The procurement and thus the manufacturing of the ITER magnets took a big leap forward on 7 May, when Kaname Ikeda, Director-General of the ITER Organization, and Gyung- Su Lee, Head of the Korean Domestic Agency established by the Korean government in September 2007, signed the Procurement Arrangement (PA) for the superconductors—the essential part of ITER's superconducting Toroidal Field magnets.
Most of the components that will make up ITER are to be manufactured by each of the seven participating countries and contributed in-kind through their Domestic Agencies. ITER Korea is the fourth Domestic Agency following Japan, Europe and the Russian Federation to have signed the Procurement Arrangement for the TF conductors. ITER Korea is responsible for 20.18 % of the total scope of the TF conductors. Today, 84.67 % of the total scope for the ITER TF conductors (about EUR 273 million) has been allocated.
"For ITER Korea, the TF Conductor PA is the first Procurement Arrangement signed," Gyung- Su Lee explained. "Therefore it has very important symbolic meaning as with this the Korean ITER project is entering the construction phase."
The signing ceremony was received by many fusion scientists and engineers here in Korea as a very significant event because of the successful testing of the KSTAR TF magnet systems last week with ITER-like Nb3Sn superconducting cables demonstrating the quality of the Korean-produced Nb3Sn superconducting technology to the world."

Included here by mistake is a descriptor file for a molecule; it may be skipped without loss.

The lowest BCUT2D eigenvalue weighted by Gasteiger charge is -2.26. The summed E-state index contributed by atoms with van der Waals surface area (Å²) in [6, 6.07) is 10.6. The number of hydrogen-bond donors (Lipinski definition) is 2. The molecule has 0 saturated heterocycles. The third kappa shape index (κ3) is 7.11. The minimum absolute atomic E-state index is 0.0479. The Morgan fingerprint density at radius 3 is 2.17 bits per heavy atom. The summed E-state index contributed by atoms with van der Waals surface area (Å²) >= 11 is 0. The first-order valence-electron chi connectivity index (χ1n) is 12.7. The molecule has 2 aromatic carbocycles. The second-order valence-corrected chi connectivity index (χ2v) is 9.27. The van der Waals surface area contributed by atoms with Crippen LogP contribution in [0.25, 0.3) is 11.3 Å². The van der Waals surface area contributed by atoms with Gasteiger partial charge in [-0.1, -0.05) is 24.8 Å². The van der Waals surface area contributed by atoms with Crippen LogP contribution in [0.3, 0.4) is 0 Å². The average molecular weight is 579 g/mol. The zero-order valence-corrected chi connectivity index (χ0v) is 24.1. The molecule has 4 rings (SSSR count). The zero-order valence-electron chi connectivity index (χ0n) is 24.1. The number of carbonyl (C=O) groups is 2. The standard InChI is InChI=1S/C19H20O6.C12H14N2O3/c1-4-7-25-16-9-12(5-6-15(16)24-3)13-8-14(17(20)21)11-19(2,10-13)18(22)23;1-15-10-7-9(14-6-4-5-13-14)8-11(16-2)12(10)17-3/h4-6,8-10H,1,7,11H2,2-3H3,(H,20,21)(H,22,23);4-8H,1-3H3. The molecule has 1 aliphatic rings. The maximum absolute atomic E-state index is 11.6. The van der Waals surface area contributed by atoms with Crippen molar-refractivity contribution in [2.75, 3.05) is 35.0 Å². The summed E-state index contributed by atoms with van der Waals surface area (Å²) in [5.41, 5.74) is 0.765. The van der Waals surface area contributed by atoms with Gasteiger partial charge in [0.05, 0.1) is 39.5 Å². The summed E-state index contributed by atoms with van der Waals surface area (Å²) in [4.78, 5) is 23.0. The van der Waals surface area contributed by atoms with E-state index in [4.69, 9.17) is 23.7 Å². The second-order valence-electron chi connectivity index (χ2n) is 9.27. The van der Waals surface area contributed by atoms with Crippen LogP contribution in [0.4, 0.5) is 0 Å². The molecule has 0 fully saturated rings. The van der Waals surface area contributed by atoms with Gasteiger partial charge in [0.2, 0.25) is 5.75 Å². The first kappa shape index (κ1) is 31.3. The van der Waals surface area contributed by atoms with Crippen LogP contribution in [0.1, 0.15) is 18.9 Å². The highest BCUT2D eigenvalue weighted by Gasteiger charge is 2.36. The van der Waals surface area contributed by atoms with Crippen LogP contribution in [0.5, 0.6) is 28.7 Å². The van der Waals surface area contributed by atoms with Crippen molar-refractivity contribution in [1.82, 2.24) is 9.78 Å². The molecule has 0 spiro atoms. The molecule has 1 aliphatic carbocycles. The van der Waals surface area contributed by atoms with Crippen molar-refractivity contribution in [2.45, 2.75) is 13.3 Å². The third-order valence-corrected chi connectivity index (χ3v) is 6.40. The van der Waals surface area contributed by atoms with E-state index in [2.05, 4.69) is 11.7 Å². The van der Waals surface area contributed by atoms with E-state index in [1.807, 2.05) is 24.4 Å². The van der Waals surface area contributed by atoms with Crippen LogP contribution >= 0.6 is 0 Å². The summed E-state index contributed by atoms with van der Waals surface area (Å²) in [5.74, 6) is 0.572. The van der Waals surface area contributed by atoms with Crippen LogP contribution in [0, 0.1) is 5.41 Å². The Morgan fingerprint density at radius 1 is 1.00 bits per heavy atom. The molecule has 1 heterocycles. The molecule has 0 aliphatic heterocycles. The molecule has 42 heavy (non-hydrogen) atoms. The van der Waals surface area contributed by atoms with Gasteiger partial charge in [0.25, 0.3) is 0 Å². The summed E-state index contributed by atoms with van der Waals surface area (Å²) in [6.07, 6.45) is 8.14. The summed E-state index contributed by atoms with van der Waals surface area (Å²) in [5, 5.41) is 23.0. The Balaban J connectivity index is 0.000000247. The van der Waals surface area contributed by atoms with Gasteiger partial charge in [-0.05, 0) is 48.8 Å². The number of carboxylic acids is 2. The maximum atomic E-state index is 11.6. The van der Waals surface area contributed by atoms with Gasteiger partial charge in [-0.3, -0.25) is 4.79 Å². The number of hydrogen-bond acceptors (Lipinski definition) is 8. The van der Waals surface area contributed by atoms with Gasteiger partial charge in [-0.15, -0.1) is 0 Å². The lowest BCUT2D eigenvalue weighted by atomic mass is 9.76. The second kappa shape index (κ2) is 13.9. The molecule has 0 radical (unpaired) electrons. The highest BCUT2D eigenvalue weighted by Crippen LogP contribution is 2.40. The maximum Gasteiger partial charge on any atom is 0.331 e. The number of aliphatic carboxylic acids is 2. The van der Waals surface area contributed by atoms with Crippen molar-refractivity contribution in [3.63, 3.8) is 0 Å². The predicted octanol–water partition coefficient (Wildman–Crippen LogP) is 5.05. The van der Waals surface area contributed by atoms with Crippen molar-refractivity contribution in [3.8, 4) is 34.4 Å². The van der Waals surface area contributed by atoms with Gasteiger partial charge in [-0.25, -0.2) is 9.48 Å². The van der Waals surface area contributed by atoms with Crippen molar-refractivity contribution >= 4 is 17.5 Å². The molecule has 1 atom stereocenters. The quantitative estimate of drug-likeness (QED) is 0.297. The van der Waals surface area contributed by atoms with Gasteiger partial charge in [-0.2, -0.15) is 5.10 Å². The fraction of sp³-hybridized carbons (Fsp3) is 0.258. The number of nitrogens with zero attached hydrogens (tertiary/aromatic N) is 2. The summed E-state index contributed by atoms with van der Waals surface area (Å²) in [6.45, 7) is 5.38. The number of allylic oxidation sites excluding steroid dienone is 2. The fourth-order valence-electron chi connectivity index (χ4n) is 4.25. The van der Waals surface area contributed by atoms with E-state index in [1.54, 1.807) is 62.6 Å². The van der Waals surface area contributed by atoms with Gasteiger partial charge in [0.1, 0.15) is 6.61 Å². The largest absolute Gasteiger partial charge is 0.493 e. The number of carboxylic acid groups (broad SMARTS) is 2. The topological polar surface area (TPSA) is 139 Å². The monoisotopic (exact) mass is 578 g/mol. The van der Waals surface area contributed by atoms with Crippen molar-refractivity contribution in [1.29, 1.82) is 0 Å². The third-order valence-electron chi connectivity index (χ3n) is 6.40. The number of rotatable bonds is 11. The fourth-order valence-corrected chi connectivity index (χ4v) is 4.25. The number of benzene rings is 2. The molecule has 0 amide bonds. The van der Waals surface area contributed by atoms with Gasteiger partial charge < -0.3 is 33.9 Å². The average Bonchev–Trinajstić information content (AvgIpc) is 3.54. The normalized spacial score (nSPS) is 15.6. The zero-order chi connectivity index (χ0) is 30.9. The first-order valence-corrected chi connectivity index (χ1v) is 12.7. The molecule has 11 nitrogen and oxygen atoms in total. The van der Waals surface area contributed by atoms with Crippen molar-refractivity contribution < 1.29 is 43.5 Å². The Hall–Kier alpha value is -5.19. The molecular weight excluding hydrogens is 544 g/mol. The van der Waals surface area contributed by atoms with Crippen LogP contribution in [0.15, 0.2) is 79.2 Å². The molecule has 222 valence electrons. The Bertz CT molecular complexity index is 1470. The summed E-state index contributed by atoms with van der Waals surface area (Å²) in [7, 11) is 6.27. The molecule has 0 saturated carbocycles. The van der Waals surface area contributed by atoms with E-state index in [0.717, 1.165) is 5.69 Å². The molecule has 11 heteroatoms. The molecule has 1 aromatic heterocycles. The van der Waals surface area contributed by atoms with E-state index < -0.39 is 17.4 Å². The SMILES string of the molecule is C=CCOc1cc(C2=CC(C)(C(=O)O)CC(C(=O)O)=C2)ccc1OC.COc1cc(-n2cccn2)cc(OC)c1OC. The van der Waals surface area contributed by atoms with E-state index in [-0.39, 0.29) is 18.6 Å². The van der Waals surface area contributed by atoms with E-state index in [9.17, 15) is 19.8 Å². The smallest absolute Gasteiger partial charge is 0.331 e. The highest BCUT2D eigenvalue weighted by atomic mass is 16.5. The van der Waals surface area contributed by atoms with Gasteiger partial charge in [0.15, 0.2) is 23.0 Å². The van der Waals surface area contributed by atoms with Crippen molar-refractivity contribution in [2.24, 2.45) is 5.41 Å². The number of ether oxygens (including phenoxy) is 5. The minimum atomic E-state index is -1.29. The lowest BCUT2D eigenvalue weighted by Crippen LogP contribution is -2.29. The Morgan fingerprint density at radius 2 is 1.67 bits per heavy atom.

Measuring plasma properties like temperature, density and radiation losses inside the vacuum vessel is one of the most challenging aspects of fusion research. In April, specialists on fusion diagnostics from all over Europe met in Lausanne, Switzerland, to discuss the requirements for plasma measurements on ITER and the ITER diagnostic system following the Design Review. The executive summary of this meeting can be downloaded.
After several months in the role of Associate Director of Fusion Energy Sciences in the U.S. Department of Energy's Office of Science, Dr. Raymond Fonck has become accustomed to the concept of "fusing" the fusion community into a new phase of energy. Fonck cited several challenges that he feels ready to face, including the introduction of the ITER project to others in the fusion community. "The whole field is going to step up to a new realm of operation, a new realm of physics," Fonck said. "Some of it is known; some is unknown. But this means the 'state of the science' takes a step up."
Fonck — who was a professor at the University of Wisconsin-Madison before joining DOE last year — previously had served as director of the U.S. Burning Plasma Organization and chief scientist for the USIPO. He has published more than 180 scientific articles and was awarded the 1999 APS Award for Excellence in Plasma Physics Research and the Fusion Power Associates 2004 Fusion Leadership Award.
When considering how the ITER effort will evolve, Fonck said it is important to define the current state of fusion research. Because it can be difficult to understand the importance of a task whose goal is far in the future, he suggests better communication about intermediate goals with the fusion community, helping to create more cohesion. "I think what brought me here was the hope that I can help better define what we are doing in the mid-term and long-term," he said. "I also hope to help the community develop a new strategic plan that's relevant to the time and era of ITER.